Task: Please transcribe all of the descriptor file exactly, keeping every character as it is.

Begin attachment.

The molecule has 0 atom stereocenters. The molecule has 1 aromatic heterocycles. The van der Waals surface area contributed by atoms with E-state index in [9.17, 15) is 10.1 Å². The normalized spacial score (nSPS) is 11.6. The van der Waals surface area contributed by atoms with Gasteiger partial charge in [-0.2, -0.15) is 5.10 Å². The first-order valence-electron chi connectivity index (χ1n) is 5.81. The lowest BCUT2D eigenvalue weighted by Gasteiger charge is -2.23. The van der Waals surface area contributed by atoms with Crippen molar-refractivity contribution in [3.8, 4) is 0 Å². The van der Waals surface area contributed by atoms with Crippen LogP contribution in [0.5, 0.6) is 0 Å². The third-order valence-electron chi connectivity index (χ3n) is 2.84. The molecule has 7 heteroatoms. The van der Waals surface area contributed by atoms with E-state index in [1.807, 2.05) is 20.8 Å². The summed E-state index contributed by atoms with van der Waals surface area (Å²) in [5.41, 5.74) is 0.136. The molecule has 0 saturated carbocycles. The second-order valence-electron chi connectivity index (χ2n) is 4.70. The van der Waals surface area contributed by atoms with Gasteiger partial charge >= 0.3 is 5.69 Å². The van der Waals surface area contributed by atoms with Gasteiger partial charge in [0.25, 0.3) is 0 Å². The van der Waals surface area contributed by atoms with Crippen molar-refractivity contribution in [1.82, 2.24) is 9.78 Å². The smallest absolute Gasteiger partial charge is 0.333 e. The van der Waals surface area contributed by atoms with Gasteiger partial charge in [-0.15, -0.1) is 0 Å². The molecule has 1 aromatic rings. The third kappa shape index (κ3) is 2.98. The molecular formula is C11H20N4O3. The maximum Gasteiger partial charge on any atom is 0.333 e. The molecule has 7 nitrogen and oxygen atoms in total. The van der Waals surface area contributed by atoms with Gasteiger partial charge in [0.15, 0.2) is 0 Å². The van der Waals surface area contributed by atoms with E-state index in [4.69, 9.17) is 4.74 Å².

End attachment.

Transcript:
The molecule has 0 atom stereocenters. The molecule has 1 aromatic heterocycles. The van der Waals surface area contributed by atoms with E-state index in [9.17, 15) is 10.1 Å². The normalized spacial score (nSPS) is 11.6. The van der Waals surface area contributed by atoms with Gasteiger partial charge in [-0.2, -0.15) is 5.10 Å². The first-order valence-electron chi connectivity index (χ1n) is 5.81. The lowest BCUT2D eigenvalue weighted by Gasteiger charge is -2.23. The van der Waals surface area contributed by atoms with Crippen molar-refractivity contribution in [3.8, 4) is 0 Å². The van der Waals surface area contributed by atoms with Crippen LogP contribution in [0.5, 0.6) is 0 Å². The third-order valence-electron chi connectivity index (χ3n) is 2.84. The molecule has 7 heteroatoms. The van der Waals surface area contributed by atoms with E-state index in [1.807, 2.05) is 20.8 Å². The summed E-state index contributed by atoms with van der Waals surface area (Å²) in [5.41, 5.74) is 0.136. The molecule has 0 saturated carbocycles. The second-order valence-electron chi connectivity index (χ2n) is 4.70. The van der Waals surface area contributed by atoms with Gasteiger partial charge >= 0.3 is 5.69 Å². The van der Waals surface area contributed by atoms with Gasteiger partial charge in [0.25, 0.3) is 0 Å². The van der Waals surface area contributed by atoms with Crippen molar-refractivity contribution in [1.82, 2.24) is 9.78 Å². The smallest absolute Gasteiger partial charge is 0.333 e. The van der Waals surface area contributed by atoms with Gasteiger partial charge in [-0.15, -0.1) is 0 Å². The molecule has 1 aromatic rings. The third kappa shape index (κ3) is 2.98. The molecular formula is C11H20N4O3. The maximum Gasteiger partial charge on any atom is 0.333 e. The molecule has 7 nitrogen and oxygen atoms in total. The van der Waals surface area contributed by atoms with Gasteiger partial charge in [0.15, 0.2) is 0 Å². The van der Waals surface area contributed by atoms with E-state index in [4.69, 9.17) is 4.74 Å².